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Human Rights Watch (HRW) has urged the Chinese government to end forms of treatment designed to alter an individual's sexual orientation that were allegedly being carried out in hospitals across the country, according to a report released on Wednesday.
The 52-page report entitled "Have You Considered Your Parents' Happiness? Conversion Therapy against LGBT People in China" is based on interviews with 17 people who were allegedly forced into the so-called "conversion therapy" and held against their will between 2009 and 2017, reports Efe news.
The interviews demonstrate how most of the subjects, aged between 15 and 35 years old, were taken to both private and public medical facilities by parents and relatives "without their free and informed consent" to participate in the treatments, the HRW said.
The testimonies collected in the report revealed the common use of electroshocks, forced medication, involuntary confinement, verbal harassment and intimidation during the sessions, advertisements for which can be found online and in newspapers.
"I didn't know they would actually use electroshock. I was asked to relax and the doctor said he was performing some kind of hypnotising procedures to help me get into the status ready for treatment. The doctor asked me to think about sex with my boyfriend. And I felt pain on both of my wrists.
I got freaked out and had no idea what happened," Gong Lei, who underwent conversion therapy in Fujian province, told HRW.
"The doctor said it was electroshock. And it will take more sessions to make it work."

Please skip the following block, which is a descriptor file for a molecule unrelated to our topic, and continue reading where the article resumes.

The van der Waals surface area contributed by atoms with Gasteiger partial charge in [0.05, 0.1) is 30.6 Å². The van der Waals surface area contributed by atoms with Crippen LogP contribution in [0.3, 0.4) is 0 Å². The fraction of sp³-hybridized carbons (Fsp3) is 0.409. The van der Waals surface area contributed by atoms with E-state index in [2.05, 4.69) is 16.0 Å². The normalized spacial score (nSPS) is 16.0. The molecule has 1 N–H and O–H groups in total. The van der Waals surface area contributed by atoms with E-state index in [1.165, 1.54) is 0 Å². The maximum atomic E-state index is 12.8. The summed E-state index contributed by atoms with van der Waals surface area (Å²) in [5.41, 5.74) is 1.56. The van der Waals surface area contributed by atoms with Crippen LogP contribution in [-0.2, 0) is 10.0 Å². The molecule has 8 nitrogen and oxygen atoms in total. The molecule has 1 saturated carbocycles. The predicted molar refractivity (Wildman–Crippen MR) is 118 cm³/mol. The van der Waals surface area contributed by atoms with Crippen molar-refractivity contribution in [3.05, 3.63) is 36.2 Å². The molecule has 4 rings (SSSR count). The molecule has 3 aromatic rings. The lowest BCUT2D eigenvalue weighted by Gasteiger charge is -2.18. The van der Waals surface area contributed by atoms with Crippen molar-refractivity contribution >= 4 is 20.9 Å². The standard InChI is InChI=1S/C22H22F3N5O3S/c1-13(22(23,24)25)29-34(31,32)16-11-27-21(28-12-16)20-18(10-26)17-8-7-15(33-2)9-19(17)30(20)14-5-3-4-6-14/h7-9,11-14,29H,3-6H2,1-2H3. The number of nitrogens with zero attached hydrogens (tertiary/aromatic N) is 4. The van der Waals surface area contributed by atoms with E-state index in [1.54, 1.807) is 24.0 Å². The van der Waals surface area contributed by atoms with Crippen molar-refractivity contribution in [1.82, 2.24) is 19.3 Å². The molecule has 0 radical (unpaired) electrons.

In addition, 11 interviewees told HRW that they were forced to take pills or subjected to injections without being informed about their purpose or potential risks.
One patient said that a doctor told him of the perceived dangers of homosexuality and that "if you don't change that about yourself, you will get sick and you will die from AIDS. You will never have a happy family... Have you ever considered your parents' happiness?"
Only two court cases have challenged specific aspects of conversion therapy in China, with the court ruling in favour of the plaintiffs, although "neither case is likely to have a widespread deterrent effect or change the existing situation significantly", the HRW said.
In July, a man successfully sued a psychiatric hospital after claiming that he was detained, drugged and beaten by staff members in an attempt to "cure" him of homosexuality in central China.
Another man also won a similar case in 2014, after he alleged that he had received electric shocks in another psychiatric centre.
China decriminalised homosexuality in 1997 and the Chinese Society of Psychiatry eliminated it from its classification of mental disorders in 2001. A subsequent 2013 mental health law also made sexual conversion therapy illegal.
(This story has not been edited by Business Standard staff and is auto-generated from a syndicated feed.)